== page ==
Just prior to fruit minimal processing, knives and spatulas used were well sharpened, working area was washed, and walls, tables, and water containers were rinsed with 500 mg L-1 chlorine solution. The equipment used for processing and the clamshell containers used to store samples were washed and sanitized through immersion in 300 mg L-1 chlorine solution for 30 min. Following sanitation, the working area was kept at 10ºC up to the end of the minimal processing.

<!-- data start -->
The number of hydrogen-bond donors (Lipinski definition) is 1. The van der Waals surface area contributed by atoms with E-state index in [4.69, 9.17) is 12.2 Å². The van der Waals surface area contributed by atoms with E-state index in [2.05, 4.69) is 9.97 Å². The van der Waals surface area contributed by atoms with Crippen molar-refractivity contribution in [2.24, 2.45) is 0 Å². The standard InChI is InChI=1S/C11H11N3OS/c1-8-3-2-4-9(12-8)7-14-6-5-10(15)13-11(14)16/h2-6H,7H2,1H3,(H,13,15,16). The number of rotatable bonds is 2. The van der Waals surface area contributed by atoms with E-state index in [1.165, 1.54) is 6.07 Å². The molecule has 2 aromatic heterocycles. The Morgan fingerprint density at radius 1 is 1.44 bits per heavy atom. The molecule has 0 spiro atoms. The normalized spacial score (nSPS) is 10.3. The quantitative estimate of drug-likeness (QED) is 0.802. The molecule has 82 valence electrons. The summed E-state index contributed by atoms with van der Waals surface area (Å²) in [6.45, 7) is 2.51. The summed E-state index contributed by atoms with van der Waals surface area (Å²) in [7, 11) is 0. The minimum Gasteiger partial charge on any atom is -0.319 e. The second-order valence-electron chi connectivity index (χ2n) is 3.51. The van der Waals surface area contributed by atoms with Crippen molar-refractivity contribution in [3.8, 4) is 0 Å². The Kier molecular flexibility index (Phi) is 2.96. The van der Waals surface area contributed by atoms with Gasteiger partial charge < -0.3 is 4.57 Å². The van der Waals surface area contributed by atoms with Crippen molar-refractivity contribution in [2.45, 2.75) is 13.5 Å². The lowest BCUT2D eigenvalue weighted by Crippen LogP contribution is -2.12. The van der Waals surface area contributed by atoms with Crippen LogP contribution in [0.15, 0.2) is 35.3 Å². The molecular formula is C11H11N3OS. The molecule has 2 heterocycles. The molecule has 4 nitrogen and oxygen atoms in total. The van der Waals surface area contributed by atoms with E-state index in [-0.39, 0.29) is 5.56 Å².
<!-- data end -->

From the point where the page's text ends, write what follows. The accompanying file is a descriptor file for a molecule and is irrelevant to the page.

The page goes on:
Upon arrival at the lab, fruits were sorted for ripeness stage, size, color, and freedom from defects. Only fruits scored as high quality were used. Fruit were initially washed with neutral soap and running water, immersed in 300 mg L-1 chlorine solution (10ºC, pH 6.5) for 3 min, drained and air-dried over surface cleaned with 70% ethanol, covered with sterilized paper. Once dried, fruits were divided into two sets of 21 fruits each, placed in portable chambers, and one of the sets was exposed to 1-MCP at 300 nL L-1. The 1-MCP was generated by mixing the SmartFresh powder (Rohm and Haas) with 0.14% of the active ingredient, and with distilled water at room temperature (20ºC). Both sets were kept in chambers at 10±1ºC (90±5% RH) for 12 hours. After that, the chambers were opened and each set of fruit was divided into three groups of seven fruits each, which were simultaneously cut into cubes and dipped in deionized water, Ca solutions containing 1% calcium as CaCl2 (0.36 g CaCl2.2H2O 100 mL-1) or calcium amino acid chelate (0.55 g calcium amino acid chelate 100 mL-1) (formulation #3515, 1.5%; Albion Laboratories, Clearfield, Utah), for three minutes.